Yet it is evident that Morrissey has faced obstacle after obstacle and barrier after barrier throughout his career — for not blending in, for refusing to be “boxed” into stereotypes, for continually speaking uncomfortable truths in the face of backlash, and for tackling difficult issues through his art.
He has been continuously criticised and crucified in the press for being frank and outspoken. Seen in this light, it seems being “diverse” nowadays really means to conform — or face being rejected. “You can be diverse, but only this way, not that way,” the small print seems to say.
In reality, Morrissey has been about true diversity from the beginning, using his platform and art to express things his peers had not tackled. Yet this was not for an image or to pander to audiences or media. This was his truth; this was real.
In a world today which congratulates itself on being “woke” and more diverse than ever, it seems somewhat ironic that Morrissey has faced endless criticisms for living out what the press claims they love.
It was Morrissey who, in the 80s, was one of the first public figures to bring animal rights and the meat industry to the forefront; it was Morrissey who fought against gender stereotyping through his lyrical examination of gender and what it means to be a man. Even on the issue of standing up to bullies, Morrissey has been outspoken. In his book, Autobiography, he explored and expressed his hellish years at school at the hands of certain teachers and was comfortable with being honest about how bullying at school affected him.
He even went on to pen a song rumoured to be about these experiences: You Have Killed Me.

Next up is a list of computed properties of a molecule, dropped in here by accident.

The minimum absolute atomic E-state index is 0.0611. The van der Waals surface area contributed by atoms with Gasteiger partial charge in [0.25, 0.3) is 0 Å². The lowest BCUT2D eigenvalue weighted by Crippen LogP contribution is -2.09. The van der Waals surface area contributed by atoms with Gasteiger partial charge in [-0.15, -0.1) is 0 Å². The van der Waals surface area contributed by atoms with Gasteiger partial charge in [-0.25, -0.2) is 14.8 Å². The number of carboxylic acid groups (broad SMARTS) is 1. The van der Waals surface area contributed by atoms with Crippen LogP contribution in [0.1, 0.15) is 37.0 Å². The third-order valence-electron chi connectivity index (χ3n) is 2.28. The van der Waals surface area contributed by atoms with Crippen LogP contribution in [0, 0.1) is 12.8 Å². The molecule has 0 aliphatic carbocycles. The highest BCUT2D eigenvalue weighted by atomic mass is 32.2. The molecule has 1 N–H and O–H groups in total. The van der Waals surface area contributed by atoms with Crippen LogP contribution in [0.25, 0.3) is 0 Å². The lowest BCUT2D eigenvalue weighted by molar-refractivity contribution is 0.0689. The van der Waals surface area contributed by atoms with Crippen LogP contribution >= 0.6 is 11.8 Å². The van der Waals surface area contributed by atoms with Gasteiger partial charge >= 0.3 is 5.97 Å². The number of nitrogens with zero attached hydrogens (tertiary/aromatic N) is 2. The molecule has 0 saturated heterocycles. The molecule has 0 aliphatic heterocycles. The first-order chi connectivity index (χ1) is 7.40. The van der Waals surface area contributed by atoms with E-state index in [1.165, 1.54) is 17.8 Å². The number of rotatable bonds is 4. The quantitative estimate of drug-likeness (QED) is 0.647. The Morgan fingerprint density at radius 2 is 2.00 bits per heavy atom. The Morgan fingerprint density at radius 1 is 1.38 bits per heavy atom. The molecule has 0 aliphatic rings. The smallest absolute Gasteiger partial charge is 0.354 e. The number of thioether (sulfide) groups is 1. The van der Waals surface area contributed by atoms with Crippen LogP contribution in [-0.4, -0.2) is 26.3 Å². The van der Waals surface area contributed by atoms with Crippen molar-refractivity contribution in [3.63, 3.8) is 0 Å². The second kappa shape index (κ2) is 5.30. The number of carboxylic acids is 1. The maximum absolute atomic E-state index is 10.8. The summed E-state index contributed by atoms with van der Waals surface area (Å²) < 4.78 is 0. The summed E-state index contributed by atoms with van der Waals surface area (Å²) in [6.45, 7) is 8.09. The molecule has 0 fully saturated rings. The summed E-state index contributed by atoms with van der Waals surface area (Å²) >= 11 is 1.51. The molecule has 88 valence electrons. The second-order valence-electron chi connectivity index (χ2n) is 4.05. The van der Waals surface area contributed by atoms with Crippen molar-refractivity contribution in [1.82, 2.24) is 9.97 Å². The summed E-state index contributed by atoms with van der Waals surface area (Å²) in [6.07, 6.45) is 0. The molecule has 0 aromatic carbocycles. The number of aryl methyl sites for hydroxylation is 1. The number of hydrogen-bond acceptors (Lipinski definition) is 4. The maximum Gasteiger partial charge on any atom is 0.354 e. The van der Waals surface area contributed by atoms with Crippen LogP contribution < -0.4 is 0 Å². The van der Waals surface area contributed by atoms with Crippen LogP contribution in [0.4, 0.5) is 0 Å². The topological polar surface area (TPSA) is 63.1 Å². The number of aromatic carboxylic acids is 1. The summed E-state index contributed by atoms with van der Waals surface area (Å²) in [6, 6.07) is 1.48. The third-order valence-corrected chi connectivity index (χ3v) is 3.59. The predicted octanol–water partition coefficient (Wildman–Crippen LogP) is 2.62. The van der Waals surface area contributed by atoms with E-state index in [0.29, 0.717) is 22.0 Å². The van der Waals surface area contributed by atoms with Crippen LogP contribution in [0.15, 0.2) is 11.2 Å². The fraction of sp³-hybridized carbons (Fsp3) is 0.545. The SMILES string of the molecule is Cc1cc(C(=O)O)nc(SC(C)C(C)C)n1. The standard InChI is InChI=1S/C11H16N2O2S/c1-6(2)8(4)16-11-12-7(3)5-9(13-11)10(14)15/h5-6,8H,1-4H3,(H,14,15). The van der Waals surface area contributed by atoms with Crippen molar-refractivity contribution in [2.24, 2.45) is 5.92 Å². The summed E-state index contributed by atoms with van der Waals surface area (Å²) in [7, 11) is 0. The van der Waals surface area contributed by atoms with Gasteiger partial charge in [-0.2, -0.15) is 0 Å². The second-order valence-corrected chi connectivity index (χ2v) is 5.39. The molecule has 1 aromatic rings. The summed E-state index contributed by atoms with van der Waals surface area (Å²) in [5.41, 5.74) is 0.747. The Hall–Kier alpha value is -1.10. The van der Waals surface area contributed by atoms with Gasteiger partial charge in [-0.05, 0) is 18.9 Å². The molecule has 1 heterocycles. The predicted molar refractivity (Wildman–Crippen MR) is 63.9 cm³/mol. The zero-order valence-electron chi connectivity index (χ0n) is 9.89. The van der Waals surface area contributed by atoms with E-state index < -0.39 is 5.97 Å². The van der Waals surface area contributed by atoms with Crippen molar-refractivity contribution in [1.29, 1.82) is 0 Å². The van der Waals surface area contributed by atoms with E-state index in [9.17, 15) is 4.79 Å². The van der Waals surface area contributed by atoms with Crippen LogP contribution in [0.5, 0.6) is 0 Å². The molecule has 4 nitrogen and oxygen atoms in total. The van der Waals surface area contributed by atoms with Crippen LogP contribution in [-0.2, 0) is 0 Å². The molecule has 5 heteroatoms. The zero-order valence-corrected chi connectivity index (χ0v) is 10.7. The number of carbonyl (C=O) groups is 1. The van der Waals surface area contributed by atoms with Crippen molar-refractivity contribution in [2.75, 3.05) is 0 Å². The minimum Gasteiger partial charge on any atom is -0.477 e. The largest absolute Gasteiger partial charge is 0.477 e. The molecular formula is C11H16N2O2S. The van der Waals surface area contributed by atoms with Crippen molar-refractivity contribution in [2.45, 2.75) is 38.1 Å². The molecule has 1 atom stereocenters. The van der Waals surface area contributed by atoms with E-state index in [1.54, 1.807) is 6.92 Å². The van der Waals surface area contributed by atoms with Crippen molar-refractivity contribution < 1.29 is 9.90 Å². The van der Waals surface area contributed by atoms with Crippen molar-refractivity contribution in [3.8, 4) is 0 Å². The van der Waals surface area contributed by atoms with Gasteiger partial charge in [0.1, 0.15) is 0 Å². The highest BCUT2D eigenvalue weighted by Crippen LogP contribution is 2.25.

That Morrissey has been — and continues to be — an original voice in a bland world of pop puppets seems evident. Morrissey is art, and his art has been refreshing, original, and experimental from the outset, and this is obvious from the back catalogue of albums he has written and released. Yet he receives no mainstream media support (in fact, quite the opposite), suffers a constant lack of music promotion, and now a lack of a record label for his album Bonfire Of Teenagers.
To many, this screams a truth far more apparent and worrying: true diversity in art is dying, and it’s the easily moulded conformists, not the misfits and rebels, who are getting rewarded with huge deals, airplay, and label support. One only has to take a look at what makes up the top 40 charts to see that it’s the easily maintained, manufactured artists that are reaping the rewards, not the authentic artists who actually have something of worth to say.
It was in 2021 that Morrissey announced Bonfire Of Teenagers had been completed; in 2023, it has still not seen the light of day.
No label has signed and released new tracks from one of the biggest legends of the music world - for most people, this does not make sense. If the entertainment world was (as it claims to be) about truth, originality, and the value of art, then the album would have been released, reviewed, played, promoted, and enjoyed by his audience long ago.
Instead, this (as yet) unreleased Morrissey album reminds his fans that true diversity in the art world is dying, and we are the ones paying the price of its death.